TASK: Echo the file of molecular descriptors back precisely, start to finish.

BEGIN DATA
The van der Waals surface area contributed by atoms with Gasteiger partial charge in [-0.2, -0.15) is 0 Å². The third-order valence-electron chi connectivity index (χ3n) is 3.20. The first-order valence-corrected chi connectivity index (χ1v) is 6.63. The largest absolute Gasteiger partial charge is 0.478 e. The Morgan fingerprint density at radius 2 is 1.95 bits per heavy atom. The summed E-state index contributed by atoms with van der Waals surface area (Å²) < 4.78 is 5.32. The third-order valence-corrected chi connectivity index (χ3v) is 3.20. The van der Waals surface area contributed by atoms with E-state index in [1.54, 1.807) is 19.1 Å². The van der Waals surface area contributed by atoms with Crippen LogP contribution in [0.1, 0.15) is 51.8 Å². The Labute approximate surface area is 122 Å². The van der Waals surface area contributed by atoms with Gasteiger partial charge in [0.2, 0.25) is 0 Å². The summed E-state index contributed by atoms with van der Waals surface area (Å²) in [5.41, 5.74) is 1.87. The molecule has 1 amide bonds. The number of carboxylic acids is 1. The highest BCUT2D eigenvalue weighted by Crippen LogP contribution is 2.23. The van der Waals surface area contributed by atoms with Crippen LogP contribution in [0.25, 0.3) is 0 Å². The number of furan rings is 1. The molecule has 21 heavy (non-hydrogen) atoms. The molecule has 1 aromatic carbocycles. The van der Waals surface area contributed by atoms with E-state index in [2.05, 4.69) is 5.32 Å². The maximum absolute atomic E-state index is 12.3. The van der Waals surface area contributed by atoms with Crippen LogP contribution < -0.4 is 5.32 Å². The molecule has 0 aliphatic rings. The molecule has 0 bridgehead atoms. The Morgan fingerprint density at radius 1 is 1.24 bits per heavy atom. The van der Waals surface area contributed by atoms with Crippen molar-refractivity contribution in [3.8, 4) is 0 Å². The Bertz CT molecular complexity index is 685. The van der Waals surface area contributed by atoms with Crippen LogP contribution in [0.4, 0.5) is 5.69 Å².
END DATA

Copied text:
The van der Waals surface area contributed by atoms with Gasteiger partial charge in [-0.2, -0.15) is 0 Å². The third-order valence-electron chi connectivity index (χ3n) is 3.20. The first-order valence-corrected chi connectivity index (χ1v) is 6.63. The largest absolute Gasteiger partial charge is 0.478 e. The Morgan fingerprint density at radius 2 is 1.95 bits per heavy atom. The summed E-state index contributed by atoms with van der Waals surface area (Å²) < 4.78 is 5.32. The third-order valence-corrected chi connectivity index (χ3v) is 3.20. The van der Waals surface area contributed by atoms with E-state index in [1.54, 1.807) is 19.1 Å². The van der Waals surface area contributed by atoms with Crippen LogP contribution in [0.1, 0.15) is 51.8 Å². The Labute approximate surface area is 122 Å². The van der Waals surface area contributed by atoms with Gasteiger partial charge in [0.2, 0.25) is 0 Å². The summed E-state index contributed by atoms with van der Waals surface area (Å²) in [5.41, 5.74) is 1.87. The molecule has 1 amide bonds. The number of carboxylic acids is 1. The highest BCUT2D eigenvalue weighted by Crippen LogP contribution is 2.23. The van der Waals surface area contributed by atoms with Crippen LogP contribution in [0.25, 0.3) is 0 Å². The number of furan rings is 1. The molecule has 21 heavy (non-hydrogen) atoms. The molecule has 1 aromatic carbocycles. The van der Waals surface area contributed by atoms with E-state index in [2.05, 4.69) is 5.32 Å². The maximum absolute atomic E-state index is 12.3. The van der Waals surface area contributed by atoms with Crippen LogP contribution < -0.4 is 5.32 Å². The molecule has 0 aliphatic rings. The molecule has 0 bridgehead atoms. The Morgan fingerprint density at radius 1 is 1.24 bits per heavy atom. The van der Waals surface area contributed by atoms with Crippen molar-refractivity contribution in [3.8, 4) is 0 Å². The Bertz CT molecular complexity index is 685. The van der Waals surface area contributed by atoms with Crippen LogP contribution in [0.4, 0.5) is 5.69 Å².